What's at stake is described by Ariel Fornari of Haiti Analysis:
For more than a decade Venezuela has aided the governments of Haiti and the Dominican Republic through a preferential system known as Petrocaribe, which provided subsidized crude oil prices to meet the countries critical energy demands. The Petrocaribe oil agreement, allowed for governments to pay only 60 percent of the oil shipments they purchase from Venezuela. The remaining 40 percent could be financed over 25 years at 1 percent interest, as long as oil prices stayed above $40 per barrel. This allowed for tremendous savings, and money that (according to the agreement) was supposed to be used for socially beneficial purposes.
Countries such as Nicaragua, Jamaica, Cuba, and many islands in the eastern Caribbean have successfully utilized Petrocaribe funds and other Venezuelan support mechanisms, investing in vital infrastructure, education, healthcare, and have used the funding to avoid austerity deals with the IMF and other international financial institutions. Corrupt politicians in Hispaniola, though, whose regimes are closely aligned with Washington, have by contrast become well-known for robbing many of the funds meant for the social needs of their population.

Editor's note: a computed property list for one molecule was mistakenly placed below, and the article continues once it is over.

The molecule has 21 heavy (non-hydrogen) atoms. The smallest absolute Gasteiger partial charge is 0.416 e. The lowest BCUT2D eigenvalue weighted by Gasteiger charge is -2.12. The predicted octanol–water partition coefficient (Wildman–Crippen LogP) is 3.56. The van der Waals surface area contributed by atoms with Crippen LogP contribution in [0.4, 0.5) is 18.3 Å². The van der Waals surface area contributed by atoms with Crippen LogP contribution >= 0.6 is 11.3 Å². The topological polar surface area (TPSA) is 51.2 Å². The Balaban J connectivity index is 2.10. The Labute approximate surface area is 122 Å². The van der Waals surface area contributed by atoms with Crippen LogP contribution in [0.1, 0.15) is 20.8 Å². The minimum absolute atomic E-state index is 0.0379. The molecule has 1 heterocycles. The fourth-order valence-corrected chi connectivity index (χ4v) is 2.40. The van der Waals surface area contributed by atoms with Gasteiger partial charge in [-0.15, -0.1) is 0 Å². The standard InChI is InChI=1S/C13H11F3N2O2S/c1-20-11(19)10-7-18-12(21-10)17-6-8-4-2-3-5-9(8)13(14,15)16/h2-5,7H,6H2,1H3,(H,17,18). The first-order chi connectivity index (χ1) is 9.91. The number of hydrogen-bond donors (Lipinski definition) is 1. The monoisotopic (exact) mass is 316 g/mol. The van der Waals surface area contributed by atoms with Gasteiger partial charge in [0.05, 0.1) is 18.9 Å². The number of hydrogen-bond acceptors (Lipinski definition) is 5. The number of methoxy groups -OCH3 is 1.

Thus Port-au-Prince so easily succumbing to Washington against Maduro was the last straw for many in a politically complex scandal which has grown for years as a result of the Petrocaribe deal, which began in earnest when it was revealed in 2017 that almost $4bn in funds earmarked for social development went missing, widely assumed to be the result of corrupt officials still within the Moise government skimming on a mass scale.
Interestingly the Maduro government itself has been accused of stirring discontent in Haiti's streets through the Venezuelan embassy in the Haitian capital and its ambassador, who is reportedly still in residence. This is an accusation likely to grow coming from anti-Maduro leaders.
Meanwhile the value of the national currency (Gourde) keeps plummeting, and the future looks increasingly bleak, signified by an early February tragedy in which a boatload of Haitians drowned trying to reach the Bahamas — which observers see as a worrisome indicator of what's coming.